The DRA of the compound eye is visually identifiable because its cornea appears slightly grey and cloudy [19]. Either both DRAs or the whole of both compound eyes except for the DRAs (exDRA) were painted with black acrylic emulsion paint (Herbol, Cologne, Germany) under a dissecting microscope at least 1 h before experiments. Because it was technically not possible to cover the DRA alone, which consists of only four to five horizontal rows of ommatidia (see [19,24]), a small area of the unspecialized dorsal part next to the DRA was covered together with the DRA. Vice versa, a small area of the dorsal eye part near the DRA was not covered when the DRA was left open because it was impossible to leave only the DRA open. We estimated that a threefold area of the DRA was covered in DRA-painted animals and a less than twofold area of the DRA was not covered in exDRA animals. After the experiments, the paint cover was checked in all animals under the dissecting microscope. Data for cases in which even a small area of paint was missing were excluded from further analysis. The three ocelli, which are not involved in polarization vision [41], were not painted in the experiments.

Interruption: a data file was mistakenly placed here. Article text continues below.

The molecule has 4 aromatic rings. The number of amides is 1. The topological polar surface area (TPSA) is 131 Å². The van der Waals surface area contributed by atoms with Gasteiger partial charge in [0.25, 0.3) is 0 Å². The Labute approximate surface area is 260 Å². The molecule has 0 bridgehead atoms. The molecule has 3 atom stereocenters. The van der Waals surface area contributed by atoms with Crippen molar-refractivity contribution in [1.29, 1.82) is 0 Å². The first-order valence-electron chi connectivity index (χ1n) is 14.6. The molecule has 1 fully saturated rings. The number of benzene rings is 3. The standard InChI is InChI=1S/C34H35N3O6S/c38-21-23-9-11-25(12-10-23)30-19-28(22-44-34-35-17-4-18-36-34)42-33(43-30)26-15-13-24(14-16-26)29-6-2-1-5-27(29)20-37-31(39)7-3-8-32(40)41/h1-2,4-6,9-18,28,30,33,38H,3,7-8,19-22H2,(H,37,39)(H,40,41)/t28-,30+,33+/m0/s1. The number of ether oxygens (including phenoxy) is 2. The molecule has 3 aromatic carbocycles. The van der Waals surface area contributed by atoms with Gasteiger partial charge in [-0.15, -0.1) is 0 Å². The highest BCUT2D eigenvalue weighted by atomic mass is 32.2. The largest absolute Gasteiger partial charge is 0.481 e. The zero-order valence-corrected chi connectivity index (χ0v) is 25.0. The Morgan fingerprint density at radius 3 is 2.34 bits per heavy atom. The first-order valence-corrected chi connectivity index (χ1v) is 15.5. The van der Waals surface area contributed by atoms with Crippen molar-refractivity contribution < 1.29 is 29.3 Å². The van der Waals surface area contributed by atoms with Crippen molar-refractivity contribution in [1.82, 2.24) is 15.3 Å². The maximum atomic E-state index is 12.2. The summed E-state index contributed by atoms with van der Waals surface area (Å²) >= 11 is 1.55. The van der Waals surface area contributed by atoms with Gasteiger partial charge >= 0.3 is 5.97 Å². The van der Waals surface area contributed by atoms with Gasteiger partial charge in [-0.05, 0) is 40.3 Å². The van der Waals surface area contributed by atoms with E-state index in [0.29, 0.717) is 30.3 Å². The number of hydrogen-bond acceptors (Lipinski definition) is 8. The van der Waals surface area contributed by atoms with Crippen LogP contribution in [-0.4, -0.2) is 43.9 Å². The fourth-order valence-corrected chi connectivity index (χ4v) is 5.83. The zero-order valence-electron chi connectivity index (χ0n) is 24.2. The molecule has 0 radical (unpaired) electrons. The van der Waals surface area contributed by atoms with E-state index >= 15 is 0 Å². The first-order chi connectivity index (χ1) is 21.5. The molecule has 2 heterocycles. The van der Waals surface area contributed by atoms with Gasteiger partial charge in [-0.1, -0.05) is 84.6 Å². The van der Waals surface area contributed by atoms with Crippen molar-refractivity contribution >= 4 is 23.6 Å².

(e) Analysis and statistics

Animals that extended their probosces during the 4 s polarized light stimulation period prior to US application were counted as showing PER. Data for animals that failed to respond to US were excluded from analysis.

Comparisons of the learning effects across the experimental parameters were performed using generalized linear models (GLMs) calculated by R statistical software (v. 2.11.0, R Development Core Team, http://www.R-project.org). Based on the number of bees that exhibited PER in each trial, we constructed four models for binomial distributions with different parameter sets, trial number, CS, both trial number and CS, and null (i.e. neither trial number nor CS). Akaike information criterion (AIC) was calculated for each model, and the best model was selected as the model providing the smallest AIC value among the four models.